- Historical Eras > Antebellum America (1816-1860) (x)
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In this lesson students read a series of documents about the American and Mexican reasons for and against the 1846 U.S.-Mexico War. As they read the documents students identify when the authors employ various foreign policy ideologies such as [...]
Militant black and white abolitionists organized opposition to the Fugitive Slave Act. In 1859 Harriet Tubman, an ex-slave and leader of the underground railroad, played a central role in rescuing a fugitive slave named Charles Nalle. Nalle, who had [...]
Uncovered during an archaeological dig of the former Five Points neighborhood, this teacup depicts the Irish temperance reformer Father Theobold Mathew, who during the late 1830s and 1840s convinced Irish on both sides of the Atlantic to embrace [...]
In 1854 the names of the original streets, Cross, Anthony, Orange, and Little Water, which had formed the Five Points intersection (marked with a star) from which the neighborhood derived its name were changed to Park, Worth, Baxter and Mission [...]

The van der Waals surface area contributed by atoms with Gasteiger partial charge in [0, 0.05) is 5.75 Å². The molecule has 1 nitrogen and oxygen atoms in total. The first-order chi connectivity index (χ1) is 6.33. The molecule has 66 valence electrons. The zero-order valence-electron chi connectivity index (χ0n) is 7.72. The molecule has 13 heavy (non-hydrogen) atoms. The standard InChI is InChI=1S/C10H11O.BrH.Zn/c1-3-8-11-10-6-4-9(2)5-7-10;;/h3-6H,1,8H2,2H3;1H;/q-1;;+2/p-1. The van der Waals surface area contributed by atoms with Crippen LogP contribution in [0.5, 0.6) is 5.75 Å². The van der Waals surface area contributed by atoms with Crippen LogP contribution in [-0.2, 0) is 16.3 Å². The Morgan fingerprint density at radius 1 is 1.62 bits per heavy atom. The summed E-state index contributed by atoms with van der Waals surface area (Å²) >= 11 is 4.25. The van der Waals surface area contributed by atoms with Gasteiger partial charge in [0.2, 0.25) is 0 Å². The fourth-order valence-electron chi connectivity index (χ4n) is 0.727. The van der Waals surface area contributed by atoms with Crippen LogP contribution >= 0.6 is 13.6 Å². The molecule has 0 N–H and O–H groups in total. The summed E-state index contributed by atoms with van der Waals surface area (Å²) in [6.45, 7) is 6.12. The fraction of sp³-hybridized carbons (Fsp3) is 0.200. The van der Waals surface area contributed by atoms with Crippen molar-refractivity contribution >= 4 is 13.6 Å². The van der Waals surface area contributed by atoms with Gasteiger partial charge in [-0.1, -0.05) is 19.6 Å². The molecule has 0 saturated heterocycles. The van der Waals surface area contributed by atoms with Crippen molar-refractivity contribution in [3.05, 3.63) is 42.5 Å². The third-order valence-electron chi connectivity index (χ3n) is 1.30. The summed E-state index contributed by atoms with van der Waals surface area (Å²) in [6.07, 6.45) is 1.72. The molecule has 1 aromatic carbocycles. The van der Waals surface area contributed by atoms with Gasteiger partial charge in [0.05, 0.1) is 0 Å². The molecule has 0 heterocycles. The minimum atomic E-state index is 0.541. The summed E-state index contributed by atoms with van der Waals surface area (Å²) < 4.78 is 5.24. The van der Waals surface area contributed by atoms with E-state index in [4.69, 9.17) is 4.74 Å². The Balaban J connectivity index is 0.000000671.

In this letter Angelina Grimke, abolitionist and women's rights advocate, argues for the right of propertied women to participate in government through petitions despite their lack of enfranchisement. This letter was a part of a series of essays [...]
This short essay explains how historians came to focus not just on what slavery did to slaves, but what slaves did for themselves within the limits set by this brutal institution.
This essay introduces Manhattan's Five Points neighborhood and the people who lived there.
In this lesson, students will host an abolitionist meeting in the 1850s, after the passage of the Fugitive Slave Act. Three strategies for ending slavery will be presented, and students will evaluate and debate the strengths and weaknesses of each [...]
In this lesson students read poems and letters that describe the work and lives of nineteenth-century Irish immigrants to the United States. As students read the documents, they choose words and phrases to create found poems that reflect their [...]
During the 1850s, hundreds of thousands of enslaved African Americans were sold by owners in the upper South (Virginia, North Carolina, Kentucky, West Virginia, Tennessee) to owners in the lower South (Louisiana, South Carolina, Georgia, Alabama, [...]